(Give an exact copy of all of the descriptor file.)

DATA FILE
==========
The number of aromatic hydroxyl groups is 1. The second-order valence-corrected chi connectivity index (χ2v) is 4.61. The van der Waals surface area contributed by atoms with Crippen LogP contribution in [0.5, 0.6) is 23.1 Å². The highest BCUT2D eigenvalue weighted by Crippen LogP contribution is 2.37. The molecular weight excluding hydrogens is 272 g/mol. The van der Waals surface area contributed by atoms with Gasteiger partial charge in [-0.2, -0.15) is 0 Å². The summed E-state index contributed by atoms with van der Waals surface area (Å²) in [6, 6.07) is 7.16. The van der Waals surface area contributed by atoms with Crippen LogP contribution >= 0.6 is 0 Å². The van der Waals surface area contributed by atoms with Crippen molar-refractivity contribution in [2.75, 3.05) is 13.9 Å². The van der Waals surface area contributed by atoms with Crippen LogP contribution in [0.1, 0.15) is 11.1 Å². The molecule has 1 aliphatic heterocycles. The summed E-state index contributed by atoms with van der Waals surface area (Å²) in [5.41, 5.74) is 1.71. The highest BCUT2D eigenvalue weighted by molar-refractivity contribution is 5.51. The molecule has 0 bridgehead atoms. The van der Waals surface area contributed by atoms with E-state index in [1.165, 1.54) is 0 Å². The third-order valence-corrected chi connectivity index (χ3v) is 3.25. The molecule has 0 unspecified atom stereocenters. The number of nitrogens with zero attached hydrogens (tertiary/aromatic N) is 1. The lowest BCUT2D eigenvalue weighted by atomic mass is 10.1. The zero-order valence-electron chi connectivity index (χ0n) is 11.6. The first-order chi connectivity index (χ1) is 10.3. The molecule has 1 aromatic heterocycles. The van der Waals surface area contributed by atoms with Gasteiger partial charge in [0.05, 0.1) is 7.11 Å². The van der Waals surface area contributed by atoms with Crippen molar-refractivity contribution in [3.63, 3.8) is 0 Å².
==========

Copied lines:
The number of aromatic hydroxyl groups is 1. The second-order valence-corrected chi connectivity index (χ2v) is 4.61. The van der Waals surface area contributed by atoms with Crippen LogP contribution in [0.5, 0.6) is 23.1 Å². The highest BCUT2D eigenvalue weighted by Crippen LogP contribution is 2.37. The molecular weight excluding hydrogens is 272 g/mol. The van der Waals surface area contributed by atoms with Gasteiger partial charge in [-0.2, -0.15) is 0 Å². The summed E-state index contributed by atoms with van der Waals surface area (Å²) in [6, 6.07) is 7.16. The van der Waals surface area contributed by atoms with Crippen LogP contribution >= 0.6 is 0 Å². The van der Waals surface area contributed by atoms with Crippen molar-refractivity contribution in [2.75, 3.05) is 13.9 Å². The van der Waals surface area contributed by atoms with Crippen LogP contribution in [0.1, 0.15) is 11.1 Å². The molecule has 1 aliphatic heterocycles. The summed E-state index contributed by atoms with van der Waals surface area (Å²) in [5.41, 5.74) is 1.71. The highest BCUT2D eigenvalue weighted by molar-refractivity contribution is 5.51. The molecule has 0 bridgehead atoms. The van der Waals surface area contributed by atoms with E-state index in [1.165, 1.54) is 0 Å². The third-order valence-corrected chi connectivity index (χ3v) is 3.25. The molecule has 0 unspecified atom stereocenters. The number of nitrogens with zero attached hydrogens (tertiary/aromatic N) is 1. The lowest BCUT2D eigenvalue weighted by atomic mass is 10.1. The zero-order valence-electron chi connectivity index (χ0n) is 11.6. The first-order chi connectivity index (χ1) is 10.3. The molecule has 1 aromatic heterocycles. The van der Waals surface area contributed by atoms with Gasteiger partial charge in [0.05, 0.1) is 7.11 Å². The van der Waals surface area contributed by atoms with Crippen molar-refractivity contribution in [3.63, 3.8) is 0 Å².